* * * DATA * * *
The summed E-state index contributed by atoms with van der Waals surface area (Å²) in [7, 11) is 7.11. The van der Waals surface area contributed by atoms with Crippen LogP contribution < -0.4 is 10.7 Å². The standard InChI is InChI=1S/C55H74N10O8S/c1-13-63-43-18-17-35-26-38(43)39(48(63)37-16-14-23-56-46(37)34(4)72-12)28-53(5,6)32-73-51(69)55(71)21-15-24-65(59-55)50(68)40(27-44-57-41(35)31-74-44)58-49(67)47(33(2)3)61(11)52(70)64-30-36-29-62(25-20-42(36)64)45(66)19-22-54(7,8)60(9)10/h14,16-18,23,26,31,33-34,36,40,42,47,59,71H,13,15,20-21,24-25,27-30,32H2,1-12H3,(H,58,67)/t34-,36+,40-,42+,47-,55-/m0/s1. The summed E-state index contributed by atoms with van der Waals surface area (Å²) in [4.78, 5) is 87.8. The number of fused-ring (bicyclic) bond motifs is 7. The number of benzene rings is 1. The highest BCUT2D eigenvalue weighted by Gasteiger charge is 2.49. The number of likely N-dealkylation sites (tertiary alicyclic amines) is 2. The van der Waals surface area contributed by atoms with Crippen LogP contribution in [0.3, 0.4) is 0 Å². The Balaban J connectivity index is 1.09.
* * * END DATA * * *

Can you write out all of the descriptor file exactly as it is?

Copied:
The summed E-state index contributed by atoms with van der Waals surface area (Å²) in [7, 11) is 7.11. The van der Waals surface area contributed by atoms with Crippen LogP contribution < -0.4 is 10.7 Å². The standard InChI is InChI=1S/C55H74N10O8S/c1-13-63-43-18-17-35-26-38(43)39(48(63)37-16-14-23-56-46(37)34(4)72-12)28-53(5,6)32-73-51(69)55(71)21-15-24-65(59-55)50(68)40(27-44-57-41(35)31-74-44)58-49(67)47(33(2)3)61(11)52(70)64-30-36-29-62(25-20-42(36)64)45(66)19-22-54(7,8)60(9)10/h14,16-18,23,26,31,33-34,36,40,42,47,59,71H,13,15,20-21,24-25,27-30,32H2,1-12H3,(H,58,67)/t34-,36+,40-,42+,47-,55-/m0/s1. The summed E-state index contributed by atoms with van der Waals surface area (Å²) in [4.78, 5) is 87.8. The number of fused-ring (bicyclic) bond motifs is 7. The number of benzene rings is 1. The highest BCUT2D eigenvalue weighted by Gasteiger charge is 2.49. The number of likely N-dealkylation sites (tertiary alicyclic amines) is 2. The van der Waals surface area contributed by atoms with Crippen LogP contribution in [0.3, 0.4) is 0 Å². The Balaban J connectivity index is 1.09.